I Got a Gold Star!

Do you remember the GOLD STARS in grade school?

I don't know if it's a "thing" anymore, but I remember feeling good when I got a gold star for "being a good friend," or "turning my work in on time."

In our current Leadership Book Club choice, Broadcasting Happiness, author Michelle Gielan talks about how to use happiness to nurture those good gold-star feelings in a climate of appreciation.


I love this idea because it draws attention toward something that is severely lacking in most workplaces: Appreciation.


Leaders have many reasons for not spreading the love more generously...

  •  "People will think they don't have to work as hard if I thank them too often."
  • "What if I thank some people, but not others, and am perceived as having favorites?"
  • "Some people do better work than others, so what then? Will I have to make up some fake appreciation for those who are underperforming?"
  • "I give them a paycheck. What more do they want?"


While these are understandable feelings, they distract us from leadership actions that create a motivating environment where people are excited to contribute and where positive energy fuels success.


Instead of focusing on the risks associated with positive feedback and appreciation, I recommend using an updated, workplace-appropriate version of  "gold stars." Consider this a fun way of identifying something your team is working toward, engaging everyone in seeking examples of positive action, and measuring progress toward the goal.

I first learned about this idea from a system called Your Best Year Yet, by Jinny Ditzler. Since then, I have noticed the concept used in many places, especially with the ample research provided by the Gaming industry, which proves the effectiveness of applying Gaming principles to certain aspects of work to increase motivation.

Basically, it involves the following:

  1. Decide on something that you want to improve. It could be something like Customer Service Scores, or Our Team Culture, or Building a High-Trust Workplace.
  2. Decide on a unit of measurement. When improving customer service scores, could you count the number of positive customer interactions? When improving your team culture, could you measure the number of days without a complaint or the number of helpful interactions between team members? (You get the gist.)
  3. Decide on a frequency and trend of measurement. Will you count by the day, interaction, or score? Will you track the absence of complaints or the increase in kudos? What you will measure is very important. (Measure what you want MORE of, not LESS of. For example, it's better to measure the number of days WITHOUT an accident, than the number of workplace accidents.)
  4. Create a theme. Have fun with this! I've had groups working with sports themes, current (positive) events, orienteering, and animal themes. If it's related to the topic of improvement, that's a plus.
  5. Build your tracking board. Here's where you turn your theme into a game (the "gold star" effect). One of my clients made a poster of a mountain and filled it with mountaineering boot post-it notes that each had an example of how the team was improving process. They called it, "Ascending Toward Effectiveness." Another group literally created a big blue sky wall and filled it with stars that were kudos to one another. They called it their "constellation" and in just a couple of weeks, it was FULL of appreciation. Yet another group created a board that resembled Monterey Bay and used a "race" theme with little boats that made their way across the bay, gaining distance each time the team processed 100% of orders for the day. (I have lots more examples!)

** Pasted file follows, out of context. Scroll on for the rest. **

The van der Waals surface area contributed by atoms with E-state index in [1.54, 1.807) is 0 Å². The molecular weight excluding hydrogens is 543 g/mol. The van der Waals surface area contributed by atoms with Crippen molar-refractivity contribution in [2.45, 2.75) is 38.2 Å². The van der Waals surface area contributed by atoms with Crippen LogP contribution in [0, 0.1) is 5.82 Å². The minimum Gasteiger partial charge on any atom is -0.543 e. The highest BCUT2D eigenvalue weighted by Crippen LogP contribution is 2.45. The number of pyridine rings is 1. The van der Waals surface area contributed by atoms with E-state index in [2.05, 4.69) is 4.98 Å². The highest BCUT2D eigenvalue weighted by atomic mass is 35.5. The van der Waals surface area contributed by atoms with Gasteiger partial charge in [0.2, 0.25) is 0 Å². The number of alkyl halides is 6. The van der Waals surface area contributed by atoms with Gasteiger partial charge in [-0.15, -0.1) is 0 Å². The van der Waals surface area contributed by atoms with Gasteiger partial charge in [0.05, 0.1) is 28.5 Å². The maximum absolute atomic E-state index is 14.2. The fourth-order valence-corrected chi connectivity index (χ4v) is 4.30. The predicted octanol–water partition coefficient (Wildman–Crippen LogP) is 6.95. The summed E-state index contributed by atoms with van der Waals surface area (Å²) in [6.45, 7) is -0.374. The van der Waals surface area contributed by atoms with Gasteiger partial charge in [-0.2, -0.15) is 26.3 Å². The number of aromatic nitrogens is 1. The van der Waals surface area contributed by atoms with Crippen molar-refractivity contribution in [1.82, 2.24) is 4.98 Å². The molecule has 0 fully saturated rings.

6. Finally, get everyone involved. Your whole team should be involved in the design and execution of the game. That way, everyone begins to notice what IS working. Because a game board requires interaction, they notice, pause, and mark the occasion, which helps to soak up the goodness of the moment, raise positive energy, and fuel progress.


If you want to build a more positive workplace and get EVERYONE on the appreciation train, this is a GREAT solution!


Let me hear from you! Have you developed a game like this with your work team? Join our FREE Leadership Book Club Community and share a picture or a description. And, let me know if you want more. I'd be happy to share my step-by-step guide or come to your workplace to guide you through the process.

Make it a gold star day!


P.S. If you haven't yet joined the Leadership Book Club, do it today! It's FREE, FUN, and a great way to stay proactive about your own leadership growth.


About the Author:  Claire Laughlin is a highly regarded training expert who has dedicated her career to studying and improving patterns of communication in organizations. Claire works across various industries, coaching individuals and creating large-scale, global-reaching training programs designed to uplift and support excellence across functions and cultural divides. Claire shares her expertise by offering training solutions for all levels of professional development. 

Photo by Markus Spiske on Unsplash. Thanks, Markus!


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